7. marie-lucie said,

    May 30, 2012 @ 9:31 am

    How did the "British royal" whatever get in there? Is that supposed to be the epitome of beauty, health, etc?

  8. Victoria Simmons said,

    May 30, 2012 @ 9:37 am

    Alternate interpretation of the boob sonar is that the new breasts will feature stereophonic sound.

  9. T Stein said,

    May 30, 2012 @ 10:29 am

    It is not all that far from Cardiff to the west coast. Worth a drive if you have the time. Esepecially beautiful this time of year. I echo the recommendation regarding Aberaeron (or points north and south of there along the coast).

  10. Brett said,

    May 30, 2012 @ 11:00 am

    @Victoria Simmons: Actually, the thing that bugged me most about the image was the asymmetry of the image. It's not stereophonic; there's apparently no output from the right boob. The more it look at her, the wronger this looks.

  11. Rubrick said,

    May 30, 2012 @ 1:49 pm

    It's clear to me that that left breast is the British Royal Breast, and that it's whispering tips to me — about what, I know not.

    I would have expected the British Royal Breast to belong to an actual member of the British royalty, but monarchy has never been my strong suit.

  12. Nik said,

    May 30, 2012 @ 10:34 pm

    I was wondering about the 3d. here's my theory, 2d is, planar, i.e., flat. so…
    you get the idea

  13. Dean Barrett said,

    May 30, 2012 @ 11:52 pm

    I believe Richard Bernstein wrote an excellent book on the journey of the monk called Ultimate Journey.

  14. minus273 said,

    May 31, 2012 @ 1:53 am

    >> Lìměi 丽美 usually signifies "Korean-American," since lí 丽 is short for Gāolí 高丽 ["Korea"] and měi 美 is short for Měiguó 美国 ["America"];
    Hardly anybody really calls Korea 高丽; nobody abbreviates that to 丽.

  15. minus273 said,

    May 31, 2012 @ 1:55 am

    >> gǎnlái
    >> 敢来
    >> "dare to come"
    It's in a same sentence as the words below: 敢来就让你大, if [you] dare to come, [we'll] make you[r breasts] larger

  16. minus273 said,

    May 31, 2012 @ 1:57 am

    丰胸 is a nomen actionis "breast enlargement", not "bounteous breasts".

  17. Alan Palmer said,

    May 31, 2012 @ 4:21 am

    That is most definitely one of the best "lost in translation" entries so far! I know no Chinese so can't comment on the text but I love the graphic!

    As others mentioned, the north and west is a better area for pubs with Welsh-speaking patrons. It always used to amuse me when visiting many pubs there that, by the speech cadences, you could hear from outside the door that everyone was talking in English, but they'd all switch to Welsh as soon as a stranger appeared.

  18. Mark Etherton said,

    May 31, 2012 @ 5:34 am

    @Alan Palmer

    I have a friend who taught at TCD for a while and who claimed that the same thing happened in pubs in the Gaeltacht. He found this unwelcoming until a colleague explained that the locals feared that he might be an inspector coming to check on whether they were actually speaking Irish, for which they received a subsidy.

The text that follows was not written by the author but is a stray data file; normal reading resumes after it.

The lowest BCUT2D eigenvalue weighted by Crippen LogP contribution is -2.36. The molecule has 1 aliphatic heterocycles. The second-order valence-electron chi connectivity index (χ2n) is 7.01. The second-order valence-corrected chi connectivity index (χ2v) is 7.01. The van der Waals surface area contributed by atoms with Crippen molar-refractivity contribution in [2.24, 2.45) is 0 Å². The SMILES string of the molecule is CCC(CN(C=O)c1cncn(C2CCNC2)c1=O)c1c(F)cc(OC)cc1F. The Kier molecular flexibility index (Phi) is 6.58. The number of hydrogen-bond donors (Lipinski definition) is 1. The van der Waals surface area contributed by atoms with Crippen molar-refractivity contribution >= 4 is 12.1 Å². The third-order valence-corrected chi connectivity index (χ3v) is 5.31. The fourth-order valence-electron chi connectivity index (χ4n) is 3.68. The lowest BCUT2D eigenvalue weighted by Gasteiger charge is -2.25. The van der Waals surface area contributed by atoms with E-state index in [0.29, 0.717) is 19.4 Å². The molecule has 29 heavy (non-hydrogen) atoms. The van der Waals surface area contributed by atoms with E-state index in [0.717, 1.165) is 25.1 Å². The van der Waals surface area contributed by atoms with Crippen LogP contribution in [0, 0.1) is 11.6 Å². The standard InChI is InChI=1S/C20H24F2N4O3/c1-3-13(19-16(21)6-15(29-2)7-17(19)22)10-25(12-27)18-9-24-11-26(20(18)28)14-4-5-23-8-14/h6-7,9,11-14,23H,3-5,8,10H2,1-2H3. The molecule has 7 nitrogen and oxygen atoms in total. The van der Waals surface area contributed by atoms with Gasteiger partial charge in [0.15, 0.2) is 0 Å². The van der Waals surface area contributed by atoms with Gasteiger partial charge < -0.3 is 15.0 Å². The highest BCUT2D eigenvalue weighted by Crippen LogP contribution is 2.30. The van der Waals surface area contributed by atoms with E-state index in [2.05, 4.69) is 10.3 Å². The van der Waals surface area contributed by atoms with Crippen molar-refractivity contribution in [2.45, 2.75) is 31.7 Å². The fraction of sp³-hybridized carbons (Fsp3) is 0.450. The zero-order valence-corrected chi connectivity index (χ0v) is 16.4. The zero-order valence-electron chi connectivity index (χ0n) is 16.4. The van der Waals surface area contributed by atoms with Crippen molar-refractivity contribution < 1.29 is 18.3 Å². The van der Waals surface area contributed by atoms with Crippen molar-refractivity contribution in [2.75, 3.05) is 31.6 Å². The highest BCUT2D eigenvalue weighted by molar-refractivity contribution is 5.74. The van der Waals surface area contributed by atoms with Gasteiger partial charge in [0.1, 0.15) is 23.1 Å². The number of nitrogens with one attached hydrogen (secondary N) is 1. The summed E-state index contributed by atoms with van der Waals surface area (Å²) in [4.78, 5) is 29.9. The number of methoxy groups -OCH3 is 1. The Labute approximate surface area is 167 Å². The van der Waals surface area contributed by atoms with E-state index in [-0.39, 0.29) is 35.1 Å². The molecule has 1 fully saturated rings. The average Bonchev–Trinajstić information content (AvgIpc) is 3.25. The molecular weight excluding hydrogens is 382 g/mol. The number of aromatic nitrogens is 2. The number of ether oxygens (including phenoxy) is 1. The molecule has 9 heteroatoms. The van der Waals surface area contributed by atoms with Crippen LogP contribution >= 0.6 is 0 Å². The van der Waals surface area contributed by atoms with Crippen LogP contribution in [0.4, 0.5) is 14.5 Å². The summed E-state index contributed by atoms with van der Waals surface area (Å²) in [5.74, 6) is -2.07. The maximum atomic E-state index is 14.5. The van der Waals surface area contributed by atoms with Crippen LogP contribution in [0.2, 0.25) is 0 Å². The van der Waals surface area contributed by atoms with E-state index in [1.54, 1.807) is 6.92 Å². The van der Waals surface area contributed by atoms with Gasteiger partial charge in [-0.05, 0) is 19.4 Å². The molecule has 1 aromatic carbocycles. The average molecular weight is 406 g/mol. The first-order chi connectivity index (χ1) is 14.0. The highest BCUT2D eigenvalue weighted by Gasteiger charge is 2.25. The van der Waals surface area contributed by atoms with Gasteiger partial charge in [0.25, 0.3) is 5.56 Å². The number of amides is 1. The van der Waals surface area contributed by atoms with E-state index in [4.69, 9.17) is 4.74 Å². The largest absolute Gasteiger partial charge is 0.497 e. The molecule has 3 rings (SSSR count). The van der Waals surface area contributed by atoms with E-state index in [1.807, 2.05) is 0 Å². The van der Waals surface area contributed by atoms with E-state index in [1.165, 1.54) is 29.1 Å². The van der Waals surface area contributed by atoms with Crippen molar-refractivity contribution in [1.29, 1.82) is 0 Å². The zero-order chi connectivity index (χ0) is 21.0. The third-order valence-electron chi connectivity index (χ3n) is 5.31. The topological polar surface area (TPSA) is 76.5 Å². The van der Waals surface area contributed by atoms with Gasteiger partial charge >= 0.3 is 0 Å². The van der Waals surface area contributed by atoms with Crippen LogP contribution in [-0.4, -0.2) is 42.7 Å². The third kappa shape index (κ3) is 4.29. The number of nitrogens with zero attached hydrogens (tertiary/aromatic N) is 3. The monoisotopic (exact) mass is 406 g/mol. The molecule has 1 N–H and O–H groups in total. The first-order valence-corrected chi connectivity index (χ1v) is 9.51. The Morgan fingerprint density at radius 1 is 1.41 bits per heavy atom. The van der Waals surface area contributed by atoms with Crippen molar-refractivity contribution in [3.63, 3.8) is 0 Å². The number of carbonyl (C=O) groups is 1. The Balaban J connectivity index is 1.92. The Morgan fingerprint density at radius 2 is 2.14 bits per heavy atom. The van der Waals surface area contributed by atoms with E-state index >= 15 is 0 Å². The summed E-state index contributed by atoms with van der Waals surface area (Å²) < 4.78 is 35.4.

19. Kiwi Dave said,

    May 31, 2012 @ 6:21 am

    Does 'royal' here mean 'queensized' – presumably, not 'kingsized'?

  20. Bathrobe said,

    May 31, 2012 @ 9:08 am

    Also missing is the translation of the three sentences beside 'outstanding (ahem) results'.

    In 3 days you'll notice.
    In 20 days your husband will notice.
    In 30 days everyone will notice.

    Obviously things are getting pretty bad in the marriage if it takes 20 days to turn the husband's head.

  21. Lane said,

    May 31, 2012 @ 10:08 am

    I specifically arriving in Aberystwyth to find Welsh spoken in the first pub my friends and I went to. I tried "Noswaith dda" – "good evening" – on the barman, though I have no idea if the pronunciation was even close. People were friendly enough — too friendly maybe. I seem to remember with disappointment they switched to English when we showed up…

  22. Lugubert said,

    May 31, 2012 @ 10:35 am

    Bathrobe made me look up laogong. Plecodict said "eunuch"! But Wenlin gave husband and eunuch, as well as old man.

    Would it be impossible to interpret the first sentence as "Leading brand for Chinese [large breasts/breast enlargemen]?

  23. Alan Palmer said,

    June 1, 2012 @ 4:40 am

    @ Bathrobe: Isn't the husband traditionally the last to notice such things? Maybe Chinese husbands are more observant than those in the West.

  24. Laura said,

    June 2, 2012 @ 6:17 am

    For Welsh: Don't go TOO far west; if you hit Pembrokeshire you get a lot of English. Stop at Carmarthenshire for overhearing Welsh in public.

  25. John Wells said,

    June 2, 2012 @ 2:25 pm

    Tune in to Radio Cymru. Online at http://www.bbc.co.uk/radiocymru/.
    (Any comments on my blog posting today, Victor? – re "lychee".)

  26. Victor Mair said,

    June 3, 2012 @ 1:49 am

    @John Wells

    I think you've covered all the main bases, John.

    http://phonetic-blog.blogspot.co.uk/2012/06/when-i-was-child-range-of-fruit-and.html

    I will call your post to the attention of my Sinologist friends to see if they have anything additional to offer.

  27. Dylan Llyr said,

    June 3, 2012 @ 5:48 am

    It's very disappointing, on Language Log of all places, to see the propagation of this horrible myth about Welsh-speakers privately using English and only switching to Welsh when strangers enter the pub. I am a native Welsh-speaker from Gwynedd who spends a hell of time in the type of pub where this is supposed to occur, but not only have I never witnessed nor heard of such an incident, the whole idea is incoherent and silly. In other words, it doesn't actually happen.